HKW: When I was reading your book, I was thinking of the kind of intimacy that we hadn’t known of and yet have lost. I am particularly interested in the politics of mourning as in “how loss is apprehended and history is named,”(註2) as quoted in your book. The idea of “mourning” sometimes suggests “uttering mournfully.” My understanding is that when we mourn together, we are compelled to listen to one another, and within the engagement of listening – here I am drawing upon my upbringing with the tradition of public weeping in the mourning practices of rural Taiwan – the ensuing encounter of contemplation or thinking might be generated after the initial encounter of feelings of loss in a past conditional temporality. Do you think the subsequent encounter facilitated by listening – in whatever capacity it is organized – might be useful in contributing to the aforementioned political project?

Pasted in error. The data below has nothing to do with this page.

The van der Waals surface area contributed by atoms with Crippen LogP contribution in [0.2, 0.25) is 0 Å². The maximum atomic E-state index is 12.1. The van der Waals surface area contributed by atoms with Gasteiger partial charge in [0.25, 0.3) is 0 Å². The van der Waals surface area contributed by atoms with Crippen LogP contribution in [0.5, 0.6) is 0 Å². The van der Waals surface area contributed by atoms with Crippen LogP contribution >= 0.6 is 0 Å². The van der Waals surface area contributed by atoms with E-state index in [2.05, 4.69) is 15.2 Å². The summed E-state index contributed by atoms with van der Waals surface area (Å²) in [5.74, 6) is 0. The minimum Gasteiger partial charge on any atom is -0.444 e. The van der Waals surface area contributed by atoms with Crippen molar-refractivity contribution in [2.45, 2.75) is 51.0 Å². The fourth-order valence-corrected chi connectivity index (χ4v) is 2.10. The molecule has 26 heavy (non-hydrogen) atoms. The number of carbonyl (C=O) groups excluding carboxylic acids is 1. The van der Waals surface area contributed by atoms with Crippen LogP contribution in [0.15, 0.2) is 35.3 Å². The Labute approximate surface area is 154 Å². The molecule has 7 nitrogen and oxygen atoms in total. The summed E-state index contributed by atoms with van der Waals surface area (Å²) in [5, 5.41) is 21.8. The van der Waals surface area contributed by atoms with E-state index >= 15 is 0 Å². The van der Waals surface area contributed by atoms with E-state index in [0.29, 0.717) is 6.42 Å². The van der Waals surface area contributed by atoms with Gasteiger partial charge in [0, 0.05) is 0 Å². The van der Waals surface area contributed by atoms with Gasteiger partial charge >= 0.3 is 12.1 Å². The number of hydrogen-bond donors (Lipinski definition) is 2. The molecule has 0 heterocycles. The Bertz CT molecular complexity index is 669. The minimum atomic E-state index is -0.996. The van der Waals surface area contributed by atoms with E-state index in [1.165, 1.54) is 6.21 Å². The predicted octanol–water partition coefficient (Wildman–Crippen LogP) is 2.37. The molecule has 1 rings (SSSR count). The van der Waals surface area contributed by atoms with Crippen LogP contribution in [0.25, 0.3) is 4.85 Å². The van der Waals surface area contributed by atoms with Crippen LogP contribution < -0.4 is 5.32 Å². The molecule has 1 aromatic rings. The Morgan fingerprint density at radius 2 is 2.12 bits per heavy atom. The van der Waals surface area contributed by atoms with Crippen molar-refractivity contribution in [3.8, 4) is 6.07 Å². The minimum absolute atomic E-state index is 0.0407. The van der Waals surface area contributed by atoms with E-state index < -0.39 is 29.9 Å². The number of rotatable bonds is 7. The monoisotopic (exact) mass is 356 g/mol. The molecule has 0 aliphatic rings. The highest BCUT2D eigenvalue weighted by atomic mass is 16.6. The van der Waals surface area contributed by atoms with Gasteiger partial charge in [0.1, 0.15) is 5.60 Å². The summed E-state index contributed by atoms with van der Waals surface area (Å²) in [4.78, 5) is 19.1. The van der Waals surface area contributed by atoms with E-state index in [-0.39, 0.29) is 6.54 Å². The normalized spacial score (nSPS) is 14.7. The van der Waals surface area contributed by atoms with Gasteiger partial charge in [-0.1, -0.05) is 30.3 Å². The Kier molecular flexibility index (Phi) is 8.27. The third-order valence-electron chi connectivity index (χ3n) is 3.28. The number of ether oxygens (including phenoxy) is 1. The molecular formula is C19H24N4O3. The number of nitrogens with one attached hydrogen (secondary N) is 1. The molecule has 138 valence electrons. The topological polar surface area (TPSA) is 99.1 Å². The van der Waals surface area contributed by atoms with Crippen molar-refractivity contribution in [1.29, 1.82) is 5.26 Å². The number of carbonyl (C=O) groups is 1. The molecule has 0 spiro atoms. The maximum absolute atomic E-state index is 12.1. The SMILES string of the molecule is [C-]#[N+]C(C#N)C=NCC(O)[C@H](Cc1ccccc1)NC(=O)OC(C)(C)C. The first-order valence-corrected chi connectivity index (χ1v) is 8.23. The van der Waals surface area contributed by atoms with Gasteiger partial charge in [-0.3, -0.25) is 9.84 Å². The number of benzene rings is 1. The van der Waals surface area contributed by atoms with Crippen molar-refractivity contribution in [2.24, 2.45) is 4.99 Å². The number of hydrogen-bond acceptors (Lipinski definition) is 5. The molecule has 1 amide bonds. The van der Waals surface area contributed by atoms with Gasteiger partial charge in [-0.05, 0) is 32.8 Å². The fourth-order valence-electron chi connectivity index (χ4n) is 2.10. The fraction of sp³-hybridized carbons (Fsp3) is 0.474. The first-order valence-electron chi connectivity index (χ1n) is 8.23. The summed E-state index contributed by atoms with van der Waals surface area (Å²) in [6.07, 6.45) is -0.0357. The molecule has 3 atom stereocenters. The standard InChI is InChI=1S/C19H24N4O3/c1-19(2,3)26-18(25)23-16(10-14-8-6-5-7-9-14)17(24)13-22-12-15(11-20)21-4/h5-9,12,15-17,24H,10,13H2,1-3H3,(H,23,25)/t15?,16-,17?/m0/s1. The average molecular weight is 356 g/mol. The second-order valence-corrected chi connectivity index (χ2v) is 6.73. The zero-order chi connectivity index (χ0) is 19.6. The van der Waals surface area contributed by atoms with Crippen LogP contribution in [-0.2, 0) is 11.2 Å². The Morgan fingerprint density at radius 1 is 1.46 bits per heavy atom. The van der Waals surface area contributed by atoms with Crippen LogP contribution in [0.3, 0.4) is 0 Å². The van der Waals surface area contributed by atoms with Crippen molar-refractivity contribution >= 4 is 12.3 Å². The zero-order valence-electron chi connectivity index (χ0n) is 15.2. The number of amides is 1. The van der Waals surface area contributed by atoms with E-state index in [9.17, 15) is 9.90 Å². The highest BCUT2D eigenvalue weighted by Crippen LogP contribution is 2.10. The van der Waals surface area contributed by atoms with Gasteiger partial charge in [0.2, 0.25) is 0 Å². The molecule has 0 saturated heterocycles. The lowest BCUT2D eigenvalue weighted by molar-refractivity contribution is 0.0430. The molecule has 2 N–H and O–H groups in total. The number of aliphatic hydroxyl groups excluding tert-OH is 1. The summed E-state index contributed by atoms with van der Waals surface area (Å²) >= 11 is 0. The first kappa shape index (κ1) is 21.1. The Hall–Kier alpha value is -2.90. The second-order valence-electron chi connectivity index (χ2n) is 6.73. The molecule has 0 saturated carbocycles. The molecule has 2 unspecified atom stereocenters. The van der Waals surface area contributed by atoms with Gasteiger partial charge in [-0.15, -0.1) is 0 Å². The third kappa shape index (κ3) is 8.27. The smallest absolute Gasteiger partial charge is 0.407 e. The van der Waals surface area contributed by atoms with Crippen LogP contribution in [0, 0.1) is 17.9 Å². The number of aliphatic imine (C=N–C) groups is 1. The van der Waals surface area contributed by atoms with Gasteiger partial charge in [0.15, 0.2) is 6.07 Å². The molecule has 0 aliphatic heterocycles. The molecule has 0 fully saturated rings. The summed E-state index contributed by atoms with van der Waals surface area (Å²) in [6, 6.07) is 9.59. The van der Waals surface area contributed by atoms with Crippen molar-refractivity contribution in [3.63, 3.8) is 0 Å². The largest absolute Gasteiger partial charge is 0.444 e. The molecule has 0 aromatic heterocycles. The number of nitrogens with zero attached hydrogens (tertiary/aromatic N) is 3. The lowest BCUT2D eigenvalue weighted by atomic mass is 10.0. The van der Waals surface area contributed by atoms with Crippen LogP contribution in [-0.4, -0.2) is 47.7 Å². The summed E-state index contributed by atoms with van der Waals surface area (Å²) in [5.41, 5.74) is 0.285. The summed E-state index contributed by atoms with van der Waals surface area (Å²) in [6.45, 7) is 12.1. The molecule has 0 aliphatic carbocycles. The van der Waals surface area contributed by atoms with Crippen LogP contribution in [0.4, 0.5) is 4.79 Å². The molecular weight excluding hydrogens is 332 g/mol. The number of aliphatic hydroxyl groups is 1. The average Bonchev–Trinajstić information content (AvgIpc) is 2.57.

LL: Yes, absolutely. The kind of public weeping you are talking about has analogues in many societies, in the many ways that people gather after a death to wail together, to listen to one another’s grief. There is a very specific cruelty in the prohibition, denial or criminalization of a people’s mourning. Fred Moten, for example, writes about black mourning, and he discusses the example of the mother of Emmett Till(註3), the young black boy brutally murdered by two white men who bludgeoned him to death and then dumped his body into the river. When his corpse was brought back, he was so disfigured that he didn’t look like the boy that his mother would have recognized as the boy he had been. Upon encountering his body, Emmett’s mother cried and howled as only she could. Langston Hughes, Elizabeth Alexander(註4) and others have written about Mama Till’s grieving. And that’s the sound of mourning that Moten evokes. I absolutely appreciate your idea that public grieving not only heralds profound loss, but it powerfully calls something else into being, and I am very taken by your notion that what I’m calling the past conditional temporality might be a second visitation or a second encounter that can be inaugurated or initiated by mourning. Sound can be the medium of the recollection and the revisiting of the loss. I think that is a wonderful, wonderful idea. It is not something I had thought about before. I was thinking of past conditional temporality as a kind of multiple simultaneity of different times that had been foreclosed to us by the imposed itinerary of liberal progressive time. Your idea of mourning throwing us backwards to the loss, and attaching us to the loss through sound is very illuminating.